Thai gastrodiplomacy and visions of Phnom Penh

This week we also covered the trust issues complicating Myanmar’s proposed civilian-led federal army and May’s dark history in Thailand

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May 22, 2021
Thai gastrodiplomacy and visions of Phnom Penh

This week, we got into a wide menu of stories from across the region, starting with this tasty number from Thailand. Over past decades, Thai cuisine has enjoyed a booming popularity making it near-ubiquitous the world over. But not all that growth has been organic, as Globe reporter Kiana Duncan found, and the Thai government has vigorously (but quietly) promoted its national foods as part of a successful and long-running “gastrodiplomacy” campaign. Fascinating look at a different kind of soft-power programme.

On the harder edge of things, as a month, May has a dark history in modern Thailand. Globe columnist Mark Cogan traces the month back through the years, from the 2014 coup that brought Prayut Chan-ocha to power to the 1992 “Black May” events that included the state killings of 52 people protesting the regime of strongman Suchinda Kraprayoon. 

Looking to the north, our ongoing coverage of the crisis in Myanmar continues with a special look at some of the country’s ethnic armed organisations. Months after being swept aside by the coup, Myanmar’s fledgling civilian government aspires to create a federal army to resist military rule and secure civilian rule once and for all. Not everyone is so keen on that idea, including the powerful ethnic militaries of Shan state that would be vital in building such a force. Globe reporter Allegra Mendelson spoke with several leaders from these armed organisations to hear why.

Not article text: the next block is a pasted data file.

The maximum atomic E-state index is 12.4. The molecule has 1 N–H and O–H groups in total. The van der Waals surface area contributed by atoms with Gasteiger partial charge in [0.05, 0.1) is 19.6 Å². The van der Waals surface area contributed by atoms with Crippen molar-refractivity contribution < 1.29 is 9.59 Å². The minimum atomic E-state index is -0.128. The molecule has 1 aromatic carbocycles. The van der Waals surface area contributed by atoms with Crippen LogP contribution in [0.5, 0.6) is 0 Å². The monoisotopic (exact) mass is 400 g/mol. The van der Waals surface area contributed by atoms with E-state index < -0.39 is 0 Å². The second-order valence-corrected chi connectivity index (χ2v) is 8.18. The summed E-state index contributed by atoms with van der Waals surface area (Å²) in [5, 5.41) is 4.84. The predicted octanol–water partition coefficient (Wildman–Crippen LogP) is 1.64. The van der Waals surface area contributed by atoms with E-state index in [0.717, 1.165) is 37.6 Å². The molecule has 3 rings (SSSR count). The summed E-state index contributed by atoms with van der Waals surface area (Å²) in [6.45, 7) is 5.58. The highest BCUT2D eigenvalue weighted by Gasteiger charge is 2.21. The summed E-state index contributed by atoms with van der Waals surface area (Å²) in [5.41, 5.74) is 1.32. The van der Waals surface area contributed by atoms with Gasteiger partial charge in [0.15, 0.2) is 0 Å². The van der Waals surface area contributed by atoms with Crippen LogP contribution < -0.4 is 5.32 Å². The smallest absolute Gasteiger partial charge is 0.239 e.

Closer to home, we round out the week with a pair of articles covering Phnom Penh as it was and is now. The capital has been transformed in just a decade, but a look at the past shows us it’s never stood still for long. Thanks to the help of a collector of some really incredible historic, digitised maps of the capital dating back for centuries, we put together this look at the city as it was — all to help explain how it is today. 

That current state of development is at a critical juncture, writes Future Forum research fellow Aronsakda Ses, in that its infrastructure is not yet fully handed over to car traffic. This presents a great opportunity to rethink how the city could work for its residents, pushing the capital ahead to a stage of development that car-friendly cities elsewhere are now struggling to reach. Aron trained as an architect in Thailand and is conducting research on Phnom Penh’s urban planning, so his thoughts here are worth a read.

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